Stars of the Photoplay, 1924
|Born||April 18, 1889|
Toronto, Ontario, Canada
|Died||July 31, 1965 (aged 76)|
New York City, New York, U.S.
|Nationality||Canadian; American from 1933|
|Occupation||Stage and film actor|
(m. 1920; div. 1935)
Sara Eldon McConnell
(m. 1939; his death 1965)
James Malachi Rennie (April 18, 1889 - July 31, 1965) was a Canadian American actor who performed on the New York stage and also appeared in several Hollywood films during the 1920s, 1930s and 1940s. He became a naturalized as a U.S. citizen in New York in 1933.
Of Scottish descent, he was born on April 18, 1889 in Toronto, Ontario, Canada the son of John and Margaret Rennie, both of whom were Mormon. As a youth he acted in a number of stage productions including roles in such Shakespearean plays as Romeo and Juliet, Hamlet, and A Midsummer Night's Dream. It wasn't before long until he was bit by the acting bug. In June 1917, during World War I, Rennie enrolled in the Canadian Expeditionary Force and became a part of the University of Toronto's Officers Training Company; while involved in this he and other officers would put on their own productions to show to the general public. After the war ended in November 1918 Rennie decided to leave Canada for California to begin a career in American films. In the 1920s Rennie divided his time between the Broadway stage and making silent films. The first stage play in which he won his first acclaim was Moonlight and Honeysuckle (1919).
His first film role came in Remodeling Her Husband which was the only film that Lillian Gish would ever direct. It was while doing this film that Rennie met Lillian's younger sister Dorothy and they began a romantic relationship. On December 26, 1920 Rennie and Gish were married in a double wedding ceremony alongside actress Constance Talmadge who was a good friend of Gish. Now that Rennie was married and had Lillian Gish as a sister-in-law many doors began to open for him. His next film role was as Robert Van Nuys in Flying Pat opposite his sister-in-law in the role of her husband.
During the 1920s he made ten other appearances in silent films between 1922 and 1926; his other silent film credits included roles in Dust Flower (1922), The Bad Man (1923), The Moral Sinner (1924), Restless Wives (1924), Clothes Make the Pirate (1925), and the 1926 version of Camille with Anita Loos in the title role. After the release of Camille Rennie took four years away from film making to take more time in his marriage to Dorothy. During his hiatus talking films revolutionized the film industry.
In 1930, Rennie made his return to the American screen in his talking debut in a sound remake of The Bad Man originating the role he played in the original version. He would make six other sound films between 1932 and 1933; during this time he began co-starring with some of Hollywood's other silent film stars making the transition to sound films as well as up-and-coming actors who would gain their popularity by decade's end; they including the likes of Ann Harding in Girl of the Golden West (1930), Barbara Stanwyck in Illicit (1931), Richard Barthelmess, Mary Astor, and Marian Nixon in The Lash (1931), Dorothy Mackaill and Donald Cook in Party Husband (1931), and Olive Borden in The Divorce Racket (1932). In 1933, he made one more film entitled The Little Damozel opposite Anna Neagle and upon the film's completion he did not return to the screen for seven years.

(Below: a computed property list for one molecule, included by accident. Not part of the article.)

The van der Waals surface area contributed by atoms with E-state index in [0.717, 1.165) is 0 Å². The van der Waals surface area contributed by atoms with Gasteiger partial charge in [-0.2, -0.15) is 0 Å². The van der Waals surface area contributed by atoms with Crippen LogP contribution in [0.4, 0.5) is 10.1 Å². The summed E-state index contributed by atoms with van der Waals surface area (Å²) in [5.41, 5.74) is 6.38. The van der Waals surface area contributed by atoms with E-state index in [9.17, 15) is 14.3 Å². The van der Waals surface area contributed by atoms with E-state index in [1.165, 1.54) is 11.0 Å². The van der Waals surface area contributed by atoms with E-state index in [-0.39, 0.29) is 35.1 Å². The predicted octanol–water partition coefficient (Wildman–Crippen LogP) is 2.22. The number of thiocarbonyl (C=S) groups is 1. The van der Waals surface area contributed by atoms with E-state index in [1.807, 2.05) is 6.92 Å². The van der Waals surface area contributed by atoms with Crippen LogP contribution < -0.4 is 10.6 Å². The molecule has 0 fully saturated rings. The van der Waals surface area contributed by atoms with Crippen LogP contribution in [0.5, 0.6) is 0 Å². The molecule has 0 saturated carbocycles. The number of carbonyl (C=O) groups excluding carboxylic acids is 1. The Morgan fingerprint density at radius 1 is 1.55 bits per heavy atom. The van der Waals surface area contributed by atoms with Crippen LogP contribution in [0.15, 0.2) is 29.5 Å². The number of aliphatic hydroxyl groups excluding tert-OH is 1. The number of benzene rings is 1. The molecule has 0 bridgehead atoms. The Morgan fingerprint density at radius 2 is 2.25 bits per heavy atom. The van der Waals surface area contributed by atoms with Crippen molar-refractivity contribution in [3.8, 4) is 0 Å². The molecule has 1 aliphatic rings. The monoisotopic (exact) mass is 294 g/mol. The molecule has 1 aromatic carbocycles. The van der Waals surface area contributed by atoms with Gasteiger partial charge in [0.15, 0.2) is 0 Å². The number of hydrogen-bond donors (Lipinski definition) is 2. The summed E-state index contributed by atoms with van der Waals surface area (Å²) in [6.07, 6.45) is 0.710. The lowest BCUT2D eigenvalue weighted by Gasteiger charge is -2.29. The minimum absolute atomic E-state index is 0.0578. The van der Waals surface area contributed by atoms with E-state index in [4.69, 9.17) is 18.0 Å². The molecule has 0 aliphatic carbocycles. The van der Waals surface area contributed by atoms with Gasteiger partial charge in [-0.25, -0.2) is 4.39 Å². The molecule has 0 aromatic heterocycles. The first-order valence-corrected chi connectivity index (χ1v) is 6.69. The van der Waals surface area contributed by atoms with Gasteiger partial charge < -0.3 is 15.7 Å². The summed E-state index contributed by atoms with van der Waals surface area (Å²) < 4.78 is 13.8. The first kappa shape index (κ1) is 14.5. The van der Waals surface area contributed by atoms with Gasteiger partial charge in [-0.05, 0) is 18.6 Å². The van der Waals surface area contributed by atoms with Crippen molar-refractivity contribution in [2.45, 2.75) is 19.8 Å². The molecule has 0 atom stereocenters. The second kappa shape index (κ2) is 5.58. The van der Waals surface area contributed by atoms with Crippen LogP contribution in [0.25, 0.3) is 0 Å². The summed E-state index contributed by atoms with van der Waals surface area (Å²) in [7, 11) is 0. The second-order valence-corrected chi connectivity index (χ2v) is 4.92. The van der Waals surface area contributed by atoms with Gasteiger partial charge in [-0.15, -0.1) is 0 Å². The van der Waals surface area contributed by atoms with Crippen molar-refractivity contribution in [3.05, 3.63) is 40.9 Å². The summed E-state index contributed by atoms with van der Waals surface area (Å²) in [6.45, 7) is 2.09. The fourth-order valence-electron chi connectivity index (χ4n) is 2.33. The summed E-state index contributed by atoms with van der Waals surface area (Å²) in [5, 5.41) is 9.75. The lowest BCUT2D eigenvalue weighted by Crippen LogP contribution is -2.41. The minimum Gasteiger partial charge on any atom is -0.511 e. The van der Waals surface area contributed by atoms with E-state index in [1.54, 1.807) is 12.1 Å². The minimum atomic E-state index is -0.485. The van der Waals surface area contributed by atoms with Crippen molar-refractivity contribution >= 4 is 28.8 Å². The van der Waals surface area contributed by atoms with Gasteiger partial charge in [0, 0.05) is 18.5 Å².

By 1934, Rennie's union with Dorothy Gish was disintegrating and on October 11, 1935 he and Gish divorced. In the following year he became a naturalized citizen of the United States. In 1939 he married a Warner Bros. dress extra named Sara Eldon McConnell who had been a divorcee herself a few years prior to their marriage. In 1941, he returned to the screen in the role of Ned Franklyn in Skylark opposite such acclaimed performers as Claudette Colbert, Ray Milland, Brian Aherne, and Grant Mitchell. After his screen return Rennie found that he enjoyed being back to the art of screen acting. However, as with the case of Ona Munson, Hollywood wasn't kind to the actors who abandoned the film industry during the midpoint of the early sound era and decent roles were difficult to find.
Meanwhile, his career on the New York stage continued to flourish. He starred in many Broadway productions, including Murder at the Vanities (1933-34); Divided By Three (1935); Knock on Wood (1935); Co-Respondent Unknown (1936) with Ilka Chase; Miss Quis (1937); I Must Love Someone (1939) with Martha Sleeper; Russian Bank (1940), One Man Show (1945) with Constance Cummings and Frank Conroy; Remains to be Seen (1951); and Four Winds (1957), with Ann Todd, Conrad Nagel and Carl Esmond. He also toured in many plays and appeared in off-Broadway productions including State of the Union (1947), with Neil Hmailton and Erin O'Brien-Moore; Mister Roberts (1949) with John Forsythe and Jackie Cooper; and Annie Get Your Gun (1958), with Betty Jane Watson.
In his later Hollywood years, Rennie would appear in small, bit parts in such films as Now, Voyager with Bette Davis and the star-studded Tales of Manhattan (1942) whose grand cast consisted of such talents as Charles Boyer, Ginger Rogers, Rita Hayworth, Edward G. Robinson, Henry Fonda, Charles Laughton, and Cesar Romero. In 1945, Rennie made his last screen appearance in A Bell for Adano and upon the film's completion he retired from films. Moving to New York City, he and his wife would live comfortably, thanks to all the fortunes Rennie had earned and saved from his acting days. During his retirement Rennie devoted his time to his wife and was active in his church, The Church of Jesus Christ of Latter-day Saints (LDS Church).